Market Insider

A First Look at Canada’s Plant 2022

Wheat markets saw a significant sell-off on Friday due to healthy moisture in the Dakotas and a freshly proposed Ukraine aid bill from the Biden administration that included a $10/acre incentive for U.S. farmers to plant more winter wheat this fall. Also impacting grain markets this week was Statistics Canada’s first estimate of the country’s Plant 2022 acres, and Indonesia, the world’s largest palm oil producer, banning exports to protect domestic supply & prices.

A slow start to the North American seeding campaign is adding some weather premiums a bit earlier than usual. This is especially true for U.S. corn as the percentage of fields planted through last week is the smallest it’s been in nearly a decade. The longer the delay for U.S. corn to get put in, especially in the Northern Plains, the more likely those fields will get seeded instead with soybeans, pulses, or maybe even cereals. On that note, it’s worth mentioning that new crop canola futures were the biggest winner in April, up nearly 15% or $141 CAD/MT, while HRS wheat futures were 2nd, gaining more than 10%, or $1.06 USD/bushel to nearly $11.50 on the Minneapolis exchange. New crop December 2022 corn futures were the 3rd-best performer, up nearly 10% or ~70¢ USD/bu to top $7.50.

Satellite imagery of China’s winter wheat suggests the crop is rebounding nicely, and while about a quarter of the crop continues to look suspect because of dry conditions, the other 75% of the crop could make up for any production shortfalls. This probably won’t be the case in the U.S. Southern Plains as rainfall continues to miss a large majority of the region – quite literally, the western two-thirds of Kansas has gone at least 180 days without one inch of rain. The USDA’s drought monitor noted this past week that 75% of America’s winter wheat area is currently in a stage of Severe to Extreme drought. Since the U.S. winter wheat crop is one-to-two weeks behind in development in a lot of places, the only potential saving grace is a major moisture event in the next 2 weeks. Without some rain in the Southern Plains, hot winds are going to push crop adjusters to zero out more than a few fields. 

Accordingly, Plant 2023 has the attention of politicians, as the White House is trying to get American farmers to help make up for the shortfall of Ukrainian wheat exports, by planting more winter wheat across the United States. There are many skeptics of a plan to further incentivize farmers to plant specific crops when the market is already telling them to do so. In addition to some “preferred” crop loans, designed to allow a farmer to hold onto their crop longer in order to get a better price later in the year, some analysts believe this is just the federal government’s way of subsidizing against the record-high crop input costs – namely fertilizer – that farmers are facing.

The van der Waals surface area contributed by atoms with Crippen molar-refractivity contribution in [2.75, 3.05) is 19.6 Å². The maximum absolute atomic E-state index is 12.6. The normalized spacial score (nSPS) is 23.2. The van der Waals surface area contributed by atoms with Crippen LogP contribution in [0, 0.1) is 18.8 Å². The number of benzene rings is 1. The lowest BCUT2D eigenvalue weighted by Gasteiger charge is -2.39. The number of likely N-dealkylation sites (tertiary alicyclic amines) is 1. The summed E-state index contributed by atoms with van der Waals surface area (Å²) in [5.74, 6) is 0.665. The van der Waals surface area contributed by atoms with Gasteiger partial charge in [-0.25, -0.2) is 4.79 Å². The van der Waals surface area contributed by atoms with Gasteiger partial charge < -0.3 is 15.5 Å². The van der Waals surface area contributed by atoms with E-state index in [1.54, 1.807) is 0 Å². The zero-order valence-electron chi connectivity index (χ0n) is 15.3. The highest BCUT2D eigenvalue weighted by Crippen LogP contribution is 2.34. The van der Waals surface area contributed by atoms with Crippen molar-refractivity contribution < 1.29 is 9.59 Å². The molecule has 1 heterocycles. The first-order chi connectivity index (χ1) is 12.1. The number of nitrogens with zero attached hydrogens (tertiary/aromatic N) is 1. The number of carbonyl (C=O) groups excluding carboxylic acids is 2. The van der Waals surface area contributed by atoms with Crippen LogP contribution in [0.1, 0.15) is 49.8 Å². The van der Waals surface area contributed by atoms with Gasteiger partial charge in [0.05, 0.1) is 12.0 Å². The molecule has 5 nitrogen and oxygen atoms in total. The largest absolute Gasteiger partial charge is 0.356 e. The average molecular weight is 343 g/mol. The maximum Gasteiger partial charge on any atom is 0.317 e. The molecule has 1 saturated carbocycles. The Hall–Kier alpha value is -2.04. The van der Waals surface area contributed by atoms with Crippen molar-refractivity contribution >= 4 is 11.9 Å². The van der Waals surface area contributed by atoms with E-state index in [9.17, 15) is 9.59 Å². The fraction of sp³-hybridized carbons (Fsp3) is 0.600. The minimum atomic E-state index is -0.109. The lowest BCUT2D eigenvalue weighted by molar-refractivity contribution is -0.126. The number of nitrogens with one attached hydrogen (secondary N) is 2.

Some of those higher input costs likely help explain how Canadian farmers are divvying up their acres for the upcoming Plant 2022 campaign. Canadian canola acres are expected to fall 7% or nearly 1.6M acres year-over-year, and instead, plant more oats, wheat, corn, and lentils. The other fact is that there are lingering drought conditions across Western Canada that are likely pushing for more cereals that can grow in below-average moisture conditions, compared to the likes of canola, flax (-16% or -160,000 acres YoY), or peas (-7% or ~270,000 acres). Saskatchewan farmers alone are expected to plant 1.26M more spring wheat and durum acres than last year, accounting for three-quarters of the 1.67M year-over-year increase in total wheat acres across Canada.

Armed with these fresh acreage estimates – which were collected via phone surveys in March – there are new balance sheet implications for the wheat market (this week, I’m focusing on non-durum wheat, while we’ll dig into durum next week). Many analysts believe that there’ll be a rebound in trendline yields for Canadian wheat, but I’m not in that camp. My pre-growing season model suggests an average non-durum wheat yield of 47.8 bushels per acre (bu/ac) for Harvest 2022, and while that’s up from the 39.9 averaged in Harvest 2021, it’s below AAFC’s current 51.2 bu/ac forecast and the 5-year average of 51 bu/ac. Part of my rationale is studying yields that follow a drought, and the best recent example is 2008/09: average yields jumped by nearly 9 bushels/acre from the previous year, but because planted acres ballooned by nearly 2.15M acres, production rebounded significantly, as the chart below shows.

Therein, because I believe Canadian non-durum wheat production will come in below 24 MMT (and current forecasts), and because wheat demand will stay strong throughout the next 12 months, 2022/23 ending stocks could drop even closer to 3 MMT, a record tight carryover. Further, with a lot of attention on replenishing supplies, HRS wheat prices will stay sensitive to any weather issues, such as the cool spring many parts of Western Canada have experienced so far, only delaying the start of Plant 2022. It’s also interesting to note that Canada’s crop potential is getting increased coverage by American agricultural media of Canada’s crop potential, which I take as further confirmation of the importance of this year’s wheat harvest.

To growth,

Brennan Turner

Founder | Combyne Ag